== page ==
(Today’s post by Wayne Bunting)
Revelation 11:15-19 seemed very hard for me to try and figure out. I stared at it for what seemed like forever. What seems strange to me is that throughout a lot of Revelation we see God’s wrath happen when each trumpet is blown. God judges the world with each of them, and they get progressively worse with each one. But when the seventh trumpet sounds we see something a little different: “there were loud voices in heaven, which said: ‘The kingdom of the world has become the kingdom of our Lord and of his Messiah, and he will reign for ever and ever.”’ Then there is a scene where we see the 24 elders fall on their faces and worship God, again. There is no immediate judgment or indication of God’s wrath until verse 19.
In Revelation the seventh seal sets up the seven trumpets, and the seventh trumpet sets up the seven bowls. Seven is the number of perfection, wholeness, or completion. I think that in the case of this last trumpet, we are seeing the completion of God’s wrath, the summation of what has happened with the previous trumpets. Or rather, in its fullness, the seventh trumpet is explained in full by the succeeding 7 bowls just as the seven seals are explained in full by the seven trumpets. Think of it like a telescope; when fully extended the larger succeeding part amplifies and further clarifies the previous part of it.
Revelation 11 begins and ends with mention of a temple. The first, at the beginning of the chapter is a reference to the Old Testament temple, where sin was temporarily atoned for. The second, at the end of the chapter, is shown to be a place where Gods wrath comes out from because of sin.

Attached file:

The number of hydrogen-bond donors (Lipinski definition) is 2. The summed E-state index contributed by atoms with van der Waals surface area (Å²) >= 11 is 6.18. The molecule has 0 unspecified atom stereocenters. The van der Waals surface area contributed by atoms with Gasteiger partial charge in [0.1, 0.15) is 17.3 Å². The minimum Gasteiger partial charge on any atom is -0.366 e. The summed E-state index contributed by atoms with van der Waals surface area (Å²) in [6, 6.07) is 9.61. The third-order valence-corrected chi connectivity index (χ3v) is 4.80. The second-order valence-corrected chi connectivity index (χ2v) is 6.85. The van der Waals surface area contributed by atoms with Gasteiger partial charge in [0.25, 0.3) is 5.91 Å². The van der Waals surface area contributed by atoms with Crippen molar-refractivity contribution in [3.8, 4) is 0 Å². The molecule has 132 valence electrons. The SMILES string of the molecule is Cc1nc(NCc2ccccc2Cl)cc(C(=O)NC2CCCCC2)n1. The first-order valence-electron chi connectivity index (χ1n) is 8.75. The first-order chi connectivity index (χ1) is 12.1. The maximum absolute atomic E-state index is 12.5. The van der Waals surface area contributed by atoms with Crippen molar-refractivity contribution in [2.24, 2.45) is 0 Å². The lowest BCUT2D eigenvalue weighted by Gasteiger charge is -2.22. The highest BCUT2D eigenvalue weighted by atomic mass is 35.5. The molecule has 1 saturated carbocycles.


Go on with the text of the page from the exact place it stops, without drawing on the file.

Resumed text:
The Ark of the Covenant is mentioned in verse 19. This is strategically shown here between the seventh trumpet and the bowls of wrath of chapter 16 as an indicator of God’s wrath that is based on His law. In the Old Testament His law was recorded and kept in the Ark of the Covenant. The significance of the Old Testament law here is that it showed that unless there was a sacrifice and an atonement for sin then a person was under God’s wrath. Also seen in chapter 19 are “flashes of lightning, rumblings, peals of thunder, an earthquake and a severe hailstorm.” These are a glimpse into the judgment that is seen in the bowls of wrath, particularly the seventh one. So these are judgments of those who reject God. More importantly, it is a glimpse into the wrath of God, which exists because God cannot have sin in His sight. It is also a glimpse into eternity, where those who do not have the forgiveness of Christ will suffer an eternal wrath.
Those of us who know Christ, who are born again, and who have our sins forgiven do not live under this wrath. All talk about literal/metaphorical interpretation of Revelation aside, one very important thing that we can glean from this chapter is that the wrath of God is a serious thing that should not be overlooked, or downplayed. When we say that we are saved we are saying that we are saved from God’s wrath. We are all born onto sin, and because of that are born to incur God’s wrath. But Christ died to redeem us from that curse, to rescue us from the wrath of God and the impending wrath in eternity.
For the wages of sin is death, but the free gift of God is eternal life through Christ Jesus our Lord. (Romans 6:23, NLT)
To have your sins forgiven is to have a direct line to God. And this means that you can know Him. The world that rejects Christ does not have this. They do not have the desires of their hearts realized and satisfied in God. We do. We are forgiven. We are redeemed. We are set as priests and children of God. We are called saints because that is how God sees us. We are shown to be wearing white robes in Revelation because our sins have been washed away.
But most importantly we have this because of HIM.
So, if you know Christ take heart knowing that the wrath of God has been satisfied. And that we live in the Holy Spirit and in knowing the one who redeemed us. If you are feeling down realize that you are bought with a price. God’s wrath is not directed at you like it is in this chapter towards those who reject Christ. His view towards you is that you are redeemed, and because of that you can know the God of the universe.